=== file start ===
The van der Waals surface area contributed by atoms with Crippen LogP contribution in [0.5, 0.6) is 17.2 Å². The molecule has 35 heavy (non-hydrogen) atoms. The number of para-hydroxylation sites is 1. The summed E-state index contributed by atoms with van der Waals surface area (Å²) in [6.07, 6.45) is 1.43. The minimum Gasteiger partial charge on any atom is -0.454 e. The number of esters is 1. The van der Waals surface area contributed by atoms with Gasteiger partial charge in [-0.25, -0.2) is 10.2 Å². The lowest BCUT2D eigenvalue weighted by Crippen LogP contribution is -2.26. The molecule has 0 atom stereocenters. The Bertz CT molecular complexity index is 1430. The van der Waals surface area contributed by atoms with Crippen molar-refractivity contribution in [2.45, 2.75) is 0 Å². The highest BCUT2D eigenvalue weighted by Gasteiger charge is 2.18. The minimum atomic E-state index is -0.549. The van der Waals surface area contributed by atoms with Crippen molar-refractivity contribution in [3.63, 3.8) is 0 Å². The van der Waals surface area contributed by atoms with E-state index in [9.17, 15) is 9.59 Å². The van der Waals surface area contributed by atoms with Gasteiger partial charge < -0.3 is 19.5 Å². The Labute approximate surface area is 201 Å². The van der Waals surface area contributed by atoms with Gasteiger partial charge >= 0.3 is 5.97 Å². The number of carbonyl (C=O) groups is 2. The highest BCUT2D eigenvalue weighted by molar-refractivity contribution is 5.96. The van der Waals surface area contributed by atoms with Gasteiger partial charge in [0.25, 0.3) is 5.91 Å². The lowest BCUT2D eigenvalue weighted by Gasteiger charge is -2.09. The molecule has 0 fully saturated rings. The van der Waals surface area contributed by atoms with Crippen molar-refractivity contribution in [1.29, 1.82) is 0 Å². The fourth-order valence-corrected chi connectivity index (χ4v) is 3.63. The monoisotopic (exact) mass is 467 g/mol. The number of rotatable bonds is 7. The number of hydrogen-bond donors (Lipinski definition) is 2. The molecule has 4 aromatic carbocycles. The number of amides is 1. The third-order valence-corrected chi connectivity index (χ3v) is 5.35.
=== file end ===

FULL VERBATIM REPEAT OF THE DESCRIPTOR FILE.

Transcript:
The van der Waals surface area contributed by atoms with Crippen LogP contribution in [0.5, 0.6) is 17.2 Å². The molecule has 35 heavy (non-hydrogen) atoms. The number of para-hydroxylation sites is 1. The summed E-state index contributed by atoms with van der Waals surface area (Å²) in [6.07, 6.45) is 1.43. The minimum Gasteiger partial charge on any atom is -0.454 e. The number of esters is 1. The van der Waals surface area contributed by atoms with Gasteiger partial charge in [-0.25, -0.2) is 10.2 Å². The lowest BCUT2D eigenvalue weighted by Crippen LogP contribution is -2.26. The molecule has 0 atom stereocenters. The Bertz CT molecular complexity index is 1430. The van der Waals surface area contributed by atoms with Crippen molar-refractivity contribution in [2.45, 2.75) is 0 Å². The highest BCUT2D eigenvalue weighted by Gasteiger charge is 2.18. The minimum atomic E-state index is -0.549. The van der Waals surface area contributed by atoms with Crippen molar-refractivity contribution in [3.63, 3.8) is 0 Å². The van der Waals surface area contributed by atoms with E-state index in [9.17, 15) is 9.59 Å². The van der Waals surface area contributed by atoms with Gasteiger partial charge < -0.3 is 19.5 Å². The Labute approximate surface area is 201 Å². The van der Waals surface area contributed by atoms with Gasteiger partial charge >= 0.3 is 5.97 Å². The number of carbonyl (C=O) groups is 2. The highest BCUT2D eigenvalue weighted by molar-refractivity contribution is 5.96. The van der Waals surface area contributed by atoms with Gasteiger partial charge in [0.25, 0.3) is 5.91 Å². The lowest BCUT2D eigenvalue weighted by Gasteiger charge is -2.09. The molecule has 0 fully saturated rings. The van der Waals surface area contributed by atoms with Crippen molar-refractivity contribution in [1.29, 1.82) is 0 Å². The fourth-order valence-corrected chi connectivity index (χ4v) is 3.63. The monoisotopic (exact) mass is 467 g/mol. The number of rotatable bonds is 7. The number of hydrogen-bond donors (Lipinski definition) is 2. The molecule has 4 aromatic carbocycles. The number of amides is 1. The third-order valence-corrected chi connectivity index (χ3v) is 5.35.